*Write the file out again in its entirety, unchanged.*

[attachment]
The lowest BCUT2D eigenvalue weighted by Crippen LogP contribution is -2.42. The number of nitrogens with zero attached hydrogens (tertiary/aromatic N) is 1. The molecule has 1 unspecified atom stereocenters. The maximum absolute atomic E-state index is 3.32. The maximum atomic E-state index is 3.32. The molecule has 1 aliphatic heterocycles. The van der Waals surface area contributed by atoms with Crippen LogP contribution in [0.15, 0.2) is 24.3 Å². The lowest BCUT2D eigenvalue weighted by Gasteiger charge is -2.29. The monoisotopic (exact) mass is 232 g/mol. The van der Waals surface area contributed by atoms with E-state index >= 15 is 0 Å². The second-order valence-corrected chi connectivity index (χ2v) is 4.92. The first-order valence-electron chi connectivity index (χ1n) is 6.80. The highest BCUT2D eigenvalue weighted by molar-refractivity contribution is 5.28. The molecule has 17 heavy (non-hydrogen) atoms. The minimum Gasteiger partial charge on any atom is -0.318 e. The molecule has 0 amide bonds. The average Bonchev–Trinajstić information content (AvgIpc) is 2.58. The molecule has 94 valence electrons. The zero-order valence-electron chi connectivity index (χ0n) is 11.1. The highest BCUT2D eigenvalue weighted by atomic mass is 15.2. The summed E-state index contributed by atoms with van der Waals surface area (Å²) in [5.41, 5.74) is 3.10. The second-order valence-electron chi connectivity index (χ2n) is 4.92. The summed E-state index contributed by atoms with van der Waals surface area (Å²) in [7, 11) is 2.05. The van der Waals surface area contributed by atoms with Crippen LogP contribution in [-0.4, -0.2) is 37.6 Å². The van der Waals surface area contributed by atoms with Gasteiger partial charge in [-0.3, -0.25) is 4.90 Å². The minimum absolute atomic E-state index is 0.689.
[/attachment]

The lowest BCUT2D eigenvalue weighted by Crippen LogP contribution is -2.42. The number of nitrogens with zero attached hydrogens (tertiary/aromatic N) is 1. The molecule has 1 unspecified atom stereocenters. The maximum absolute atomic E-state index is 3.32. The maximum atomic E-state index is 3.32. The molecule has 1 aliphatic heterocycles. The van der Waals surface area contributed by atoms with Crippen LogP contribution in [0.15, 0.2) is 24.3 Å². The lowest BCUT2D eigenvalue weighted by Gasteiger charge is -2.29. The monoisotopic (exact) mass is 232 g/mol. The van der Waals surface area contributed by atoms with E-state index >= 15 is 0 Å². The second-order valence-corrected chi connectivity index (χ2v) is 4.92. The first-order valence-electron chi connectivity index (χ1n) is 6.80. The highest BCUT2D eigenvalue weighted by molar-refractivity contribution is 5.28. The molecule has 17 heavy (non-hydrogen) atoms. The minimum Gasteiger partial charge on any atom is -0.318 e. The molecule has 0 amide bonds. The average Bonchev–Trinajstić information content (AvgIpc) is 2.58. The molecule has 94 valence electrons. The zero-order valence-electron chi connectivity index (χ0n) is 11.1. The highest BCUT2D eigenvalue weighted by atomic mass is 15.2. The summed E-state index contributed by atoms with van der Waals surface area (Å²) in [5.41, 5.74) is 3.10. The second-order valence-electron chi connectivity index (χ2n) is 4.92. The summed E-state index contributed by atoms with van der Waals surface area (Å²) in [7, 11) is 2.05. The van der Waals surface area contributed by atoms with Crippen LogP contribution in [-0.4, -0.2) is 37.6 Å². The van der Waals surface area contributed by atoms with Gasteiger partial charge in [-0.3, -0.25) is 4.90 Å². The minimum absolute atomic E-state index is 0.689.